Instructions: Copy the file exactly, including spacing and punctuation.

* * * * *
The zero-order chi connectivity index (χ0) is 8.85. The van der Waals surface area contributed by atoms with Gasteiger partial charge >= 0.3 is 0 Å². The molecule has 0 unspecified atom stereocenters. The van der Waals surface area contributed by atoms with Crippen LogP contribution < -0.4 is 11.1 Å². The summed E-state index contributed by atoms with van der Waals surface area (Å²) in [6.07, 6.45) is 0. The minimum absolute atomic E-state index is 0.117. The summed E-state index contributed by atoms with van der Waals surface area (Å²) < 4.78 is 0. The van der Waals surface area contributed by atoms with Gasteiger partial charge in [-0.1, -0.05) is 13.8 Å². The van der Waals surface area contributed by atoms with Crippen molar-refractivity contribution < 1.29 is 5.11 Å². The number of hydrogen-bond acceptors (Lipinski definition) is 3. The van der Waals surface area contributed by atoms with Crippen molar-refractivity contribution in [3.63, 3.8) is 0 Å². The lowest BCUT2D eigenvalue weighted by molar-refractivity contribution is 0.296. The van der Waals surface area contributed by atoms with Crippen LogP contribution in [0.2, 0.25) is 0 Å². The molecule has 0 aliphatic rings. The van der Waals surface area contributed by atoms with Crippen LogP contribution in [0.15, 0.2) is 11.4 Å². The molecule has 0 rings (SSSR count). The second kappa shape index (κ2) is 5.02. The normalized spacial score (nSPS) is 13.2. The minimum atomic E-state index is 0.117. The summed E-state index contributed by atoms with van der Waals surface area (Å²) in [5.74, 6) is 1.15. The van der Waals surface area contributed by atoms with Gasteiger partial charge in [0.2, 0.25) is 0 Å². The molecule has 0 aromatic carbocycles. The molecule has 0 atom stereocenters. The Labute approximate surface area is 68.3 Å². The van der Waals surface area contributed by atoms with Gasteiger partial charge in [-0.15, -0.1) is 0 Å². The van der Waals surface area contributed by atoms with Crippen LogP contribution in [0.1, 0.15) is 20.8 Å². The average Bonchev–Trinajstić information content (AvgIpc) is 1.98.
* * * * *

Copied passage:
The zero-order chi connectivity index (χ0) is 8.85. The van der Waals surface area contributed by atoms with Gasteiger partial charge >= 0.3 is 0 Å². The molecule has 0 unspecified atom stereocenters. The van der Waals surface area contributed by atoms with Crippen LogP contribution < -0.4 is 11.1 Å². The summed E-state index contributed by atoms with van der Waals surface area (Å²) in [6.07, 6.45) is 0. The minimum absolute atomic E-state index is 0.117. The summed E-state index contributed by atoms with van der Waals surface area (Å²) < 4.78 is 0. The van der Waals surface area contributed by atoms with Gasteiger partial charge in [-0.1, -0.05) is 13.8 Å². The van der Waals surface area contributed by atoms with Crippen molar-refractivity contribution < 1.29 is 5.11 Å². The number of hydrogen-bond acceptors (Lipinski definition) is 3. The van der Waals surface area contributed by atoms with Crippen molar-refractivity contribution in [3.63, 3.8) is 0 Å². The lowest BCUT2D eigenvalue weighted by molar-refractivity contribution is 0.296. The van der Waals surface area contributed by atoms with Crippen LogP contribution in [0.2, 0.25) is 0 Å². The molecule has 0 aliphatic rings. The van der Waals surface area contributed by atoms with Crippen LogP contribution in [0.15, 0.2) is 11.4 Å². The molecule has 0 rings (SSSR count). The second kappa shape index (κ2) is 5.02. The normalized spacial score (nSPS) is 13.2. The minimum atomic E-state index is 0.117. The summed E-state index contributed by atoms with van der Waals surface area (Å²) in [5.74, 6) is 1.15. The van der Waals surface area contributed by atoms with Gasteiger partial charge in [0.2, 0.25) is 0 Å². The molecule has 0 aromatic carbocycles. The molecule has 0 atom stereocenters. The Labute approximate surface area is 68.3 Å². The van der Waals surface area contributed by atoms with Gasteiger partial charge in [-0.15, -0.1) is 0 Å². The van der Waals surface area contributed by atoms with Crippen LogP contribution in [0.1, 0.15) is 20.8 Å². The average Bonchev–Trinajstić information content (AvgIpc) is 1.98.